which digital macro camera

  edennorman 09:10 07 Jan 2008


The Kodak DX6440 which I have been using for the last two years without a problem is now starting to show a variety of problems intermittently.

I use my camera for macro work a lot.

I have heard that the Olympus stylus has a good pedigree?

Thank you


  anchor 10:35 07 Jan 2008

I see that your camera takes macro down to 10cm in wide angle.

click here

Would you need/like to get even closer?.

Can you give us an idea of your budget; there are so many good ones on the market.

  edennorman 13:21 07 Jan 2008

Thank you for your response.

I do not need to get closer, what is included in the spec for the DX6440 is quite enough for my uses.

I am wondering if to drift away from Kodak, as I approached the PC from scratch I went towards names I recognized.

Looking at my purchase I see I am over the 2 year warranty...not much over.

The reason I thought about the Olympus Stylus range was that the range in question has been in production for several years I believe.

The DX6440 was not a cheap camera when I bought it.

I was hoping to pay somewhere in the region of £150.00

Thank you for any further comment.



  amonra 13:33 07 Jan 2008

Canon IXUS 70 goes down to 10cm, price on Amazon about £130 ?

  edennorman 13:42 07 Jan 2008

Thank you but still looking at a comment of the Olympus range?

Thank you though.


  Diemmess 19:35 07 Jan 2008

Your brand loyalty, and modest requirements still leave the choice list wide open.

Like you I developed a brand loyalty after an introduction to digital cameras with a Kodak (DC 210)? This was primitive and ate batteries!

I went ito a brach of Jessops which in those days was still doing well with conventional 35mm SLRs but had a member of staff who knew enough to help me choose an Olympus C900.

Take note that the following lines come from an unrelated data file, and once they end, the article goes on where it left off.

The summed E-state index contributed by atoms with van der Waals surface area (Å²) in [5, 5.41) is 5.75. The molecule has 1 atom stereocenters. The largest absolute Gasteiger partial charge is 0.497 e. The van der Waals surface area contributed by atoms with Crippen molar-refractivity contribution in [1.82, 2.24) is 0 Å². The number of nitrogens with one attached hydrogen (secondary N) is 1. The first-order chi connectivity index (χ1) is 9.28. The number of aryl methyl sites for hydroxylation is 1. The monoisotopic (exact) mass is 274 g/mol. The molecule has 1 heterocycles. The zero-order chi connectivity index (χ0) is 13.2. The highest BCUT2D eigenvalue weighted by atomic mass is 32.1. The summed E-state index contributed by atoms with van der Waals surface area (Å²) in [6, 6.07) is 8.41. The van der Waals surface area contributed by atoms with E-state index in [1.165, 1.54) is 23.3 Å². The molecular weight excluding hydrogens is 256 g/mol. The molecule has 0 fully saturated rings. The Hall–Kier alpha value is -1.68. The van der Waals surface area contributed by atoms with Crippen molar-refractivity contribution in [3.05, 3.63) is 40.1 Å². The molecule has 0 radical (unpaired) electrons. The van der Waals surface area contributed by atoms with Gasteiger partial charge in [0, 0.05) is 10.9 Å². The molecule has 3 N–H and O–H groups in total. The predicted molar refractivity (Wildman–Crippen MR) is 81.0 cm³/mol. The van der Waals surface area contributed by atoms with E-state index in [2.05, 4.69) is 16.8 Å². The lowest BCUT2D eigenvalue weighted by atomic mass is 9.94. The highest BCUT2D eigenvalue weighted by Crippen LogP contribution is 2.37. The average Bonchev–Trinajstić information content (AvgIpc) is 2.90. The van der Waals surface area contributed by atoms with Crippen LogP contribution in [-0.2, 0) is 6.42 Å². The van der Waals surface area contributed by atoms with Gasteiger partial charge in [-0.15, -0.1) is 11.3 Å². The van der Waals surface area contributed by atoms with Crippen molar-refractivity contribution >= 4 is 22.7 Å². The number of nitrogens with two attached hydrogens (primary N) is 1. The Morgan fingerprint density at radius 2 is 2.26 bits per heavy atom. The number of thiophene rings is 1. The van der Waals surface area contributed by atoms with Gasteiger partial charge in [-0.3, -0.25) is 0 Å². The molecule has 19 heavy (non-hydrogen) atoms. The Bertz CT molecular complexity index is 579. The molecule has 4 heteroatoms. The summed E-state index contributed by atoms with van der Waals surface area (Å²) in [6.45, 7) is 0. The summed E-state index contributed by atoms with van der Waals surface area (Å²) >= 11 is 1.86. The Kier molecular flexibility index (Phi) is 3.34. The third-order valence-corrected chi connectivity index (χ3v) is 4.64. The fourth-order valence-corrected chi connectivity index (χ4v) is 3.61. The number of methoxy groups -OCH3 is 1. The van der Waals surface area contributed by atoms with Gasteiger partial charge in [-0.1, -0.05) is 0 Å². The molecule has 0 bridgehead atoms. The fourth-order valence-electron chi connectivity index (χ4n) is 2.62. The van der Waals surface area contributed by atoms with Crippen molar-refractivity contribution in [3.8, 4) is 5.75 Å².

This was a great little camera but soon meant I wanted something with more....
My wife has it as hers now and it still works well.

Following that was a "compact" Olympus fine until I dropped it from a great height!

It was repaired but took so long I bought a 5050 meanwhile which was the nicest and had a f=1.8 lens.
It failed outside warranty with an erratic zoom which wouldn't zoom out properly.

Once again to be repaired and meanwhile a SP550UZ with a spectacular zoom range so that when Olympus seemed unable to set a return date for the 5050 exchanged for ... SP5500!
This once again passed to a son for the price of the repair.

Olympus, Canon, Fuji, to mention only three good manufacturers. recently you can add panasonic with a Leitz lens.

Close (macro) work is available on most and my scepticism is that electronic devices are not expected to last.

Choose among the slimmer less lumpy cameras, Best big names of yesteryear. Match your pocket and enjoy.

  anchor 13:02 08 Jan 2008

Without doubt Olympus make good cameras, but I feel that you are severely limiting your choice if you just confine yourself to this brand.

As Diemmess commented, Canon, Fuji and Panasonic are currently making some excellent models.

  edennorman 13:20 08 Jan 2008

Thank you for your advice, I do value it.

I considered Olympus because they produced very reliable models.

If you can offer me another direction I will pursue it.

Thank you


  Stuartli 13:33 08 Jan 2008

All the major digital camera manufacturers offer excellent and reliable cameras (many of them have been produced over the years in Taiwan).

The best way to choose any camera, from whatever manufacturer, is to try out and handle a number of models that prove of interest - you will soon know which one is right for you.

Relying merely on appearance and specifications can easily prove an expensive mistake.

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